Whether you have a rucksack or a nifty little storage unit, make sure you carry your puncture repair kit and essentials. The kit should include spare battery for lights (if your lights take batteries), spare tube, mini pump, puncture repair patch, multi tool, tyre lever and spare battery for your lights. We always carry a £20 note to get us home in a taxi if the worst comes to the worst.

Keep your bike secure

Bontrager Keyed Pro U Lock

Different workplaces offer different solutions for storing bikes securely, but investing in a good quality bike lock is a must. If you can leave the lock at the office consider good quality D lock. f you need to carry one to and from work,  consider a more lightweight lock.

At home, consider where your bike is kept and have the appropriate level of security to help keep your bike secure.

Take time putting your bike away

Once you get home, all you want to do is get in the house but spending just a few minutes at the end of the ride will save you time the next morning. Spending a few minutes wiping down your bike and storing it safely and securely will extend the life of your bike. If your bike lights are rechargeable, bring them in to be charged during the evening, ready for the next day. Once the bike is away, you’re ready to enjoy the afterglow of riding from work, content you’ve helped your fitness, taken some time to yourself on the ride home, and helped the environment. Time for a well earnt cuppa.

If you haven’t commuted to work before, want to start but you haven’t got a bike up for the task, you can buy a bike through the Cycle to Work scheme. If you’d like to know more about commuting by bike, choosing the best bike for you, or you need to give your bike a service, give us a call, we’ll be happy to help you on your way.

Cycling to work in Kenilworth

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August Summer Sale

With the sun shining, and August upon us, we’re in the mood to get out in the sunshine and ride. To help you find that perfect bike, we’ve handpicked some great bikes to put in our August Summer Sale. We’ve selected a road bike, gravel bike, mountain bike and a hybrid e-bike to discount. Don’t hang around for long though, they’ll soon be snapped up.

Summer sunshine is for hitting to road on the sale price Specialized Roubaix Pro – SRAM Force eTap AXS

Specialied Roubaix Pro - SRAM Force ETap AXSWith seven wins at Paris-Roubaix, Roubaix has proven that Smoother is Faster. The Roubaix Pro delivers compliance without compromise by introducing a radical new Future Shock 2.0. The new Pavé seatpost creates the most balanced Roubaix to date while the aerodynamics equal the Tarmac. The Rider-First Engineered™ frame sheds some serious weight.

The build on this Roubaix Pro goes as all out with a focus on getting every ounce of performance possible for your money. It features the superlative SRAM Force eTAP AXS 12-speed build kit. With lightweight Roval CL 32 carbon wheels, S-Works carbon Hover bars and Power Pro saddle.


Have fun in the sun on with a dedicated gravel bike, the Specialized Diverge Expert

Specialized Diverge ExpertWhile the real fun starts where the road ends you still need a bike that’ll get you there—one bike that shreds flowy singletrack gravel and traditional roads with equal authority. A dedicated gravel bike like the Diverge Expert. First and foremost it’s fun and always down for a good time but with a progressively-tuned Future Shock the fast and stable Open Road Geometry and plenty of tyre clearance it redefines the possibilities for adventure on a drop-bar bike.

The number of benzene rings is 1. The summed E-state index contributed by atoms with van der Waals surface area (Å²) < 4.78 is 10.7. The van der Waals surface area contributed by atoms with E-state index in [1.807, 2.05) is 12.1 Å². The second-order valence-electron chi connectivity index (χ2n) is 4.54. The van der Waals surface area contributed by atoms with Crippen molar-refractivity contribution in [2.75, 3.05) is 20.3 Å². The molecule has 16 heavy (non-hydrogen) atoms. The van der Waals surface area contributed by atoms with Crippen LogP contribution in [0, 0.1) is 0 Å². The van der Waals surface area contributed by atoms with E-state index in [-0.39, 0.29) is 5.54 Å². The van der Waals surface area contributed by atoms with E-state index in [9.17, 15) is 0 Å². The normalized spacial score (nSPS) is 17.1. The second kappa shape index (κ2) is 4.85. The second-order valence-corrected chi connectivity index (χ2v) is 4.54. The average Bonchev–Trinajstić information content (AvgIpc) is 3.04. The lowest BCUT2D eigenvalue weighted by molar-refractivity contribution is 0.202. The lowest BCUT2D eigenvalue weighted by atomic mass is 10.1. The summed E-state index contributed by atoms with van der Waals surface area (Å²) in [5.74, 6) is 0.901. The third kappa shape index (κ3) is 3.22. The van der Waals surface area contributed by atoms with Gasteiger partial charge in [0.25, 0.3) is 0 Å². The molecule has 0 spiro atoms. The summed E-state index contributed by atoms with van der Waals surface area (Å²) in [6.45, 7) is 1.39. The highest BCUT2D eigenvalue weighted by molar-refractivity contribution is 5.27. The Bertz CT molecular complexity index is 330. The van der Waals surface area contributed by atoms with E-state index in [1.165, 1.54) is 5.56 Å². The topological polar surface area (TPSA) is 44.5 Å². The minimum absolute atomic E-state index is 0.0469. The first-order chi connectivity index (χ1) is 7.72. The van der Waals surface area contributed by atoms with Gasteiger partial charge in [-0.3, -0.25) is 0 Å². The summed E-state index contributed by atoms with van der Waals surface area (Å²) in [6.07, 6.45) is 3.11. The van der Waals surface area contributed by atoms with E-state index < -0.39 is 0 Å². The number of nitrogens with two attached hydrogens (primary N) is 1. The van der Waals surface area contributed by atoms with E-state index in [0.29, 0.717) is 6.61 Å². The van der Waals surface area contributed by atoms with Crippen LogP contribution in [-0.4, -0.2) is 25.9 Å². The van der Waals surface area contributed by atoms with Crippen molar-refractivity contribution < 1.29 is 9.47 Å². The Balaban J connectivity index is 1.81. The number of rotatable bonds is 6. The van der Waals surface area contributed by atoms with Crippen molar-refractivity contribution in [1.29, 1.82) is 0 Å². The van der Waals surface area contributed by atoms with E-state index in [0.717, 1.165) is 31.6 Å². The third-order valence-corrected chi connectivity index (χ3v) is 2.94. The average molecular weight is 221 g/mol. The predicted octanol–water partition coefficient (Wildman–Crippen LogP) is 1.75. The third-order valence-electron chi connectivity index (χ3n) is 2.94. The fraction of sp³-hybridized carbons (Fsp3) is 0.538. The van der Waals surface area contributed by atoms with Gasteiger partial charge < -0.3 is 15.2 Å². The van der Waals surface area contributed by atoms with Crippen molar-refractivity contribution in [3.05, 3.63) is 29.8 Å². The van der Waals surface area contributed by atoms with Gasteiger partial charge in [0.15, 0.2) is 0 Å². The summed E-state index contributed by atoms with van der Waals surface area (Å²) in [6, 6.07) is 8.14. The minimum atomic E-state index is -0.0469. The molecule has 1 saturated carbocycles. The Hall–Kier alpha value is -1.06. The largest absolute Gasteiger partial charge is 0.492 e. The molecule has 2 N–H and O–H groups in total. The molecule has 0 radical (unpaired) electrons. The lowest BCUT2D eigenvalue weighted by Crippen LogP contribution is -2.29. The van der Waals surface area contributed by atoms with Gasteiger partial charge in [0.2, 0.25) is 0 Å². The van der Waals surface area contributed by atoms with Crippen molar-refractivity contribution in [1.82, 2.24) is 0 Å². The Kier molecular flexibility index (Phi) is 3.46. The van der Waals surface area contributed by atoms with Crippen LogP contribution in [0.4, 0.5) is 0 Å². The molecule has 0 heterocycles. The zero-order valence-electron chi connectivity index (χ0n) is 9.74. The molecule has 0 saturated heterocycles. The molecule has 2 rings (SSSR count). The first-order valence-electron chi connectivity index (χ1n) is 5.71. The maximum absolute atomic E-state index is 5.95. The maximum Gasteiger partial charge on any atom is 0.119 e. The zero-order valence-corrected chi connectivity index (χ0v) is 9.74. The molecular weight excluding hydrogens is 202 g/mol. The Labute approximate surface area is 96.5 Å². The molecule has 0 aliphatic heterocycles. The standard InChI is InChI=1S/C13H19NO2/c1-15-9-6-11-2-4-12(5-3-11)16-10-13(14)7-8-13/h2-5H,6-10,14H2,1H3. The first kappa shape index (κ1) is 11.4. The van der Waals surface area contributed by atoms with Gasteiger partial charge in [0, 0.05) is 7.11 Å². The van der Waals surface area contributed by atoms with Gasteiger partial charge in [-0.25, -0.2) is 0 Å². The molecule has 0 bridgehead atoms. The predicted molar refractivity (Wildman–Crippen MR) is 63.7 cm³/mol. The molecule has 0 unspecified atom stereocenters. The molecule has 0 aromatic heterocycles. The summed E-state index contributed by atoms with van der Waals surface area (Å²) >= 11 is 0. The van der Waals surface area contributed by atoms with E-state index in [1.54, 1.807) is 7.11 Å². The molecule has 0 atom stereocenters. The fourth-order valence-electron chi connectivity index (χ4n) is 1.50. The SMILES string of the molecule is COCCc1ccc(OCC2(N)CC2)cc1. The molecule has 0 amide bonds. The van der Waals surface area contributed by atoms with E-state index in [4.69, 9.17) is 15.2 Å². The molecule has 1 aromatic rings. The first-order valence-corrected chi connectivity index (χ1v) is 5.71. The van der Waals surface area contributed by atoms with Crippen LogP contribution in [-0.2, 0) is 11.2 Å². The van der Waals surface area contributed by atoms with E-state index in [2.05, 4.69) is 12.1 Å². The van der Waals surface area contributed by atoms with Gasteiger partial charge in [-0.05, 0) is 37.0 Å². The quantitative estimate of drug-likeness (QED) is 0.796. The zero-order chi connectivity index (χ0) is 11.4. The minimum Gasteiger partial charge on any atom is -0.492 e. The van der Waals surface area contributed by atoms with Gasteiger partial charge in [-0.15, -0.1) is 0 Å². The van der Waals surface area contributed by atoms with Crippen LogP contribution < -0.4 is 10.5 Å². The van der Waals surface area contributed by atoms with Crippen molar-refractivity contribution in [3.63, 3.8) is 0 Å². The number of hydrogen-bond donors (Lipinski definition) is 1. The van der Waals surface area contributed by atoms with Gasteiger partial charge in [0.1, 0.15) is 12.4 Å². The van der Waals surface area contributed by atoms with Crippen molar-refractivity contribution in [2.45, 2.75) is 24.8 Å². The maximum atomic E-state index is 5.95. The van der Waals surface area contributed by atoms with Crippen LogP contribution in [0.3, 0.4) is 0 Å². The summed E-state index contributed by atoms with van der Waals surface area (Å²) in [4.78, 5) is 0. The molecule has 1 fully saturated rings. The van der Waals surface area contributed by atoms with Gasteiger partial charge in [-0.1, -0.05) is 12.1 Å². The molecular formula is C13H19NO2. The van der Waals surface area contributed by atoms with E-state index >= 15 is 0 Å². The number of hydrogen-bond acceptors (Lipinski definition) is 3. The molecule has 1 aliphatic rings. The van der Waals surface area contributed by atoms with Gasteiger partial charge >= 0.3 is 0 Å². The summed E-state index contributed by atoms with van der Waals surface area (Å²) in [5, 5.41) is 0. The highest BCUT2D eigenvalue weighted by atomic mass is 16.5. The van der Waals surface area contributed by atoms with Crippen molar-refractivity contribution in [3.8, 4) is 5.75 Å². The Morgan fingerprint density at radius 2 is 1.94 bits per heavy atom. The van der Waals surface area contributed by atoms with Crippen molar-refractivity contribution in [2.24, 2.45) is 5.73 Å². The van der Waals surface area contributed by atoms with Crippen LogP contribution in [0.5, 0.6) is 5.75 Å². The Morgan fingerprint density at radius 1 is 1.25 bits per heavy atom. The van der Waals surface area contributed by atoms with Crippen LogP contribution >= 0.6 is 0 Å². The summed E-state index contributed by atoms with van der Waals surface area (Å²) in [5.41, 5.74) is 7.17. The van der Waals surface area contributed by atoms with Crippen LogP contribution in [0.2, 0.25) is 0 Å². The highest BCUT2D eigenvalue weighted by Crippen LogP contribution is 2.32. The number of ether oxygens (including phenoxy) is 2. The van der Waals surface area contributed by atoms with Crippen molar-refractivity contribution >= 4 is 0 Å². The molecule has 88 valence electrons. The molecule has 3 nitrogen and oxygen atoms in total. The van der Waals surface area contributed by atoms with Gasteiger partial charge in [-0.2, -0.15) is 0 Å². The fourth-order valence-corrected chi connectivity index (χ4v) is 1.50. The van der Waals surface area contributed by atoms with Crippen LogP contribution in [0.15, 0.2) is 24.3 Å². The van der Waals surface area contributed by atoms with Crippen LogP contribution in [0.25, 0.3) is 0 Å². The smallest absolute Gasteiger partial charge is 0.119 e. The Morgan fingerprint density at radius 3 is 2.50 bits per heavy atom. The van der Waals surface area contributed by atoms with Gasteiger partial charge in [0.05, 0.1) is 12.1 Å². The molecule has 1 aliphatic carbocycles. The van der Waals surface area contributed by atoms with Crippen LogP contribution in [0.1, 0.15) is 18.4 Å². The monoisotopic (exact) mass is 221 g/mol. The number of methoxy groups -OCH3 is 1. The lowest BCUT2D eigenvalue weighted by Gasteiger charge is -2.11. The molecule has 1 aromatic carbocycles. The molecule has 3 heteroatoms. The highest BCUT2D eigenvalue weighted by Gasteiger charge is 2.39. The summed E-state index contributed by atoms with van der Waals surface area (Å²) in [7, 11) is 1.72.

The no-compromise build includes a SRAM Force 1 drivetrain and hydraulic disc brakes as well as a lightweight Praxis Zayante carbon crankset. Your posterior will be happy over even the bumpiest of terrain with our fan-favorite Power Expert saddle. Of course you’ll also be rolling on stupid-fast carbon fiber wheels and tires courtesy of a Roval C 38 Disc wheelset wrapped with 700x38mm Pathfinder Pro tires.


Long Summer evenings are made for following the trail with the Specialized Epic Hardtail Expert, now on sale.

Specialized Hardtail ExpertThe Epic Hardtail sports one of the lightest production frames to date but it’s a hell of a lot more than that. With capable and comfortable racing chassis and a relaxed head angle with lengthened reach. The Epic retains a short wheelbase for deft handling yet offers more predictable steering and a centered rider position for increased control and speed on any trail.

  • One of the lightest and most capable carbon hardtail frames ever created.  SRAM’s 12-speed GX Eagle groupset provides a wide gear range letting you spin up the climbs.



The Trek UM1+ is perfect for summer commuting or running errands

Trek UM1+



If you thought cars were essential, owning this bike will make you reconsider. With UM1+ Men’s, going from home to work to the shop is all in a day’s ride. Smooth welds add to the aluminium frame’s sleek looks. Available with your choice of a 300 Wh, 400 Wh or 500 Wh battery. With a pre-installed rack and mudguards, you can go from the bike shop straight to the shops with ease.



If you need a new bike this summer, send us a message and we’ll give you a call. For more options on sale bikes, check out our bike sale. While we have only a few select bikes in our sale, we’re starting to have more new bikes delivered.